Each audio signal 200A and 200B is then delivered to each intended set of one or more stimulation channels at blocks 306A and 306B by applying stimuli using the respective generated sets of stimulation signals. That is, stimulator unit 126 may receive the respective sets of stimulations signals and based on these stimulation signals generate signals to cause the electrodes of electrode array 134 to apply corresponding stimuli to cochlea 132.

In a hearing implant system, such as the above-discussed Nucleus 24 implant system, the system may use, for example, 8 maxima at a simulation rate of 1800 pps for a particular user. In such a system, processing block 304 may allocate half of the maxima (i.e., 4 stimulation channels) to one audio signal (e.g., 200A), and the other half (i.e., 4 stimulation channels) to the second audio signal (e.g., 200B). Or in other examples, the applied channels of stimulation may not be equally split but instead weighted in favor of one or more of the plurality of audio signals. Or, in yet another example, each signal may be allocated all 8 maxima, but the signals are alternated in time (i.e., the first signal is applied using all 8 maxima, then the second signal is applied and so on, such that each input signal is applied at a stimulation rate of 900 pps).

It should be appreciated as well that although in the present embodiment each audio signal is allocated the same number of applied stimulation channels (e.g., maxima), in other examples it may be desirable to allocate a larger percentage of the applied channels to one the signals. Or, for example, the system may dynamically determine the number of applied channels of stimulation for each input signal. For example, the system may be designed with a preference towards speech signals. Thus, in such an example, if one of the incoming signals is determined to be carrying speech information, it may be assigned more channels of stimulation (e.g., maxima) than an incoming signal that is determined to be carrying another type of signal.

Or, in yet another example, the system may utilize a multi-channel cochlear prosthesis, such as described in U.S. patent application Ser. No. 11/030,980 to Bomjum KWON and Chris Van Den Honert, entitled “A Stimulation Mode for Cochlear Implant Speech Coding,” filed on Jan. 10, 2005, which is incorporated by reference herein in its entirety. Such a multi-channel cochlear prosthesis may use multiple modes or techniques of stimulation. These multiple modes of stimulation may include, for example, bipolar stimulation, monopolar (MP) stimulation, variable bipolar stimulation, and common ground (CC) stimulation. In an embodiment using such a multi-channel cochlear prosthesis, one input signal may be provided using one mode (e.g. bipolar), while the other signal is provided using a different mode (e.g., bipolar). Or, in other embodiments, the signals may be applied using a combination of modes, channels of stimulation, and applied frequency.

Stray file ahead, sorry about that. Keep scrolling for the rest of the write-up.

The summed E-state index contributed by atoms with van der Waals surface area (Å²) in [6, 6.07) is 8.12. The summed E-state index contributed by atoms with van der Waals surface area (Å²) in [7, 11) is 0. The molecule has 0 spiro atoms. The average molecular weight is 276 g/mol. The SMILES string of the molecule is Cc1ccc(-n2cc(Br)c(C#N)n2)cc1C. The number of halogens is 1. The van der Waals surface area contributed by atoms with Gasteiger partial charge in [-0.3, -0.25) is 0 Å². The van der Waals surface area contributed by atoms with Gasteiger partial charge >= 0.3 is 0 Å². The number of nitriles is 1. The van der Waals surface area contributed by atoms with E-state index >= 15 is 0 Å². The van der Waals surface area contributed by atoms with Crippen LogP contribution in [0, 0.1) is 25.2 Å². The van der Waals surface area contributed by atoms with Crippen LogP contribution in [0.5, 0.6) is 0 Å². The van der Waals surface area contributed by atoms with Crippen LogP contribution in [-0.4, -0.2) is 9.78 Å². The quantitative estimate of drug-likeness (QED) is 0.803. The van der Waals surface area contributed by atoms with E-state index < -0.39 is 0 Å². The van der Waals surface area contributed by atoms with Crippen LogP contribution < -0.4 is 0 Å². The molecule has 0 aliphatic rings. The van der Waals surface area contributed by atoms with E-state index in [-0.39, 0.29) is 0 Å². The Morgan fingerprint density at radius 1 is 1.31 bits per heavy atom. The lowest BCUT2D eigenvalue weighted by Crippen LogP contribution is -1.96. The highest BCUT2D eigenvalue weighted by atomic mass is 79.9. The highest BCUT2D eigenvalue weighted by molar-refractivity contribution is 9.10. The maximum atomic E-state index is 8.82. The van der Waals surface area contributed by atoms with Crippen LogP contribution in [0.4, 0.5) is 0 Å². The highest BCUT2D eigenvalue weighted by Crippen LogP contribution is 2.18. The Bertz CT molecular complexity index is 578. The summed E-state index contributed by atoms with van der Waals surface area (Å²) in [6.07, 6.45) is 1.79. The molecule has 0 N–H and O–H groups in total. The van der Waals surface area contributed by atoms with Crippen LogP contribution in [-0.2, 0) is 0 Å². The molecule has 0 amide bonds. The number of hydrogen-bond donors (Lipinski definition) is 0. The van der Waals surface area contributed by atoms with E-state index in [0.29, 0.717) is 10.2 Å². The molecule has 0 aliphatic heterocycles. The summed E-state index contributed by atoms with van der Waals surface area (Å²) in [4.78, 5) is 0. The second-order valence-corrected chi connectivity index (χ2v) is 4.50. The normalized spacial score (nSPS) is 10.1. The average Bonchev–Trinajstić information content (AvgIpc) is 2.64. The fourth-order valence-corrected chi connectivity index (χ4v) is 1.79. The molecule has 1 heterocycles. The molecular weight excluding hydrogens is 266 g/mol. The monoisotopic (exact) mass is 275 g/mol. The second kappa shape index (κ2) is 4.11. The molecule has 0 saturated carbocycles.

Further, in another embodiment, the system may analyze each incoming signal and dynamically determine how to apply each input signal. For example, in a system with 5 input signals, the system may dynamically determine to apply one audio signal using a first mode and a subset of channels of the first mode, apply a second audio signal using the same first mode but with a different subset of channels, apply a third audio signal using a second mode but applied at half of its normal frequency, apply a fourth audio signal also using the second mode and at half of its normal frequency but alternating in time with the third signal, and apply the fifth audio signal using a third mode.

Although the above described embodiment provided an example employing two audio sources 201A and 201B (e.g., microphones), in other examples, three or more audio sources (e.g., microphones) may be used. Or, for example, pick up device 120 may include a cord (e.g., a headphone jack) for plugging into the line out of a radio, stereo, or other sound source. Thus, one input audio signal may be received via the cord while another is received via a microphone to allow, for example, the user to listen to music while engaging in a conversation. Or, in yet another example, audio pickup device 120 may be a multi-microphone array with multiple outputs, each distinguishing sounds from different directions. Or, in yet other examples, the different input signals may come from other sources, such as for example, from a signaling source used to notify the user of a particular event, in such an example, it may be desirable to only assign one or two channels of stimulation to such a signal, rather than splitting the applied channels equally.

Although the above described embodiments were discussed with reference to a cochlear implant, in other embodiments these methods and systems may be used with other implant systems such as, for example, in an auditory brainstem implant or an electroacoustical device for a user.

All documents, patents, journal articles and other materials cited in the present application are hereby incorporated by reference. Other embodiments of the invention will be apparent to those skilled in the art from consideration of the specification and practice of the invention disclosed herein. For example, as one of ordinary skill in the art would appreciate, alternative embodiments of a speech processor implementing the present invention may include additional or fewer functional blocks than that illustrated in FIGS. 2A and 2B, or may combine the functions is a manner different than that described above. It is intended that the specification and examples be considered as exemplary only, with a true scope and spirit of the invention being indicated by the following claims.